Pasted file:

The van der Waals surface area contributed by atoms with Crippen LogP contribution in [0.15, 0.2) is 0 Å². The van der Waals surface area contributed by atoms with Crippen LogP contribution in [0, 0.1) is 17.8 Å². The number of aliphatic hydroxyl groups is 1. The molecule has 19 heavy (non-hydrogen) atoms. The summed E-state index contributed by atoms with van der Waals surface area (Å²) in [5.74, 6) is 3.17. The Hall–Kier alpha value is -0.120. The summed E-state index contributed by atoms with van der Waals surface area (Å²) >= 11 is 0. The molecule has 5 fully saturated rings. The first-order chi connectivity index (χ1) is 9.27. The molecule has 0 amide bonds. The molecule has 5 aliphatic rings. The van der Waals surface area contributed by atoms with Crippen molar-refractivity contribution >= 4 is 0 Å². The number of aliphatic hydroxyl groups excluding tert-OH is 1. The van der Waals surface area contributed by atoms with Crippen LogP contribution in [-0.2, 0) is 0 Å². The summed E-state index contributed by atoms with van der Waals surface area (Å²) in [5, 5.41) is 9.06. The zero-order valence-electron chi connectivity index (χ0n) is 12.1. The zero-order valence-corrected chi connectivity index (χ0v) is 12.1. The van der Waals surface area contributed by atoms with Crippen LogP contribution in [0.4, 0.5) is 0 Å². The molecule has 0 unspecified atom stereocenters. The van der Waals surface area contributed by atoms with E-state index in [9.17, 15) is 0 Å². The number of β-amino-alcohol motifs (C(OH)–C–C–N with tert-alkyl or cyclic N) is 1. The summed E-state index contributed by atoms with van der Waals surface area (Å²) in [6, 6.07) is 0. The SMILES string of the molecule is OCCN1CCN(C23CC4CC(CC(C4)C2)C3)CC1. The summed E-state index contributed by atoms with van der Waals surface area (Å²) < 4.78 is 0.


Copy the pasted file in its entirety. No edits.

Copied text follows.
The van der Waals surface area contributed by atoms with Crippen LogP contribution in [0.15, 0.2) is 0 Å². The van der Waals surface area contributed by atoms with Crippen LogP contribution in [0, 0.1) is 17.8 Å². The number of aliphatic hydroxyl groups is 1. The molecule has 19 heavy (non-hydrogen) atoms. The summed E-state index contributed by atoms with van der Waals surface area (Å²) in [5.74, 6) is 3.17. The Hall–Kier alpha value is -0.120. The summed E-state index contributed by atoms with van der Waals surface area (Å²) >= 11 is 0. The molecule has 5 fully saturated rings. The first-order chi connectivity index (χ1) is 9.27. The molecule has 0 amide bonds. The molecule has 5 aliphatic rings. The van der Waals surface area contributed by atoms with Crippen molar-refractivity contribution >= 4 is 0 Å². The number of aliphatic hydroxyl groups excluding tert-OH is 1. The van der Waals surface area contributed by atoms with Crippen LogP contribution in [-0.2, 0) is 0 Å². The summed E-state index contributed by atoms with van der Waals surface area (Å²) in [5, 5.41) is 9.06. The zero-order valence-electron chi connectivity index (χ0n) is 12.1. The zero-order valence-corrected chi connectivity index (χ0v) is 12.1. The van der Waals surface area contributed by atoms with Crippen LogP contribution in [0.4, 0.5) is 0 Å². The molecule has 0 unspecified atom stereocenters. The van der Waals surface area contributed by atoms with E-state index in [9.17, 15) is 0 Å². The number of β-amino-alcohol motifs (C(OH)–C–C–N with tert-alkyl or cyclic N) is 1. The summed E-state index contributed by atoms with van der Waals surface area (Å²) in [6, 6.07) is 0. The SMILES string of the molecule is OCCN1CCN(C23CC4CC(CC(C4)C2)C3)CC1. The summed E-state index contributed by atoms with van der Waals surface area (Å²) < 4.78 is 0.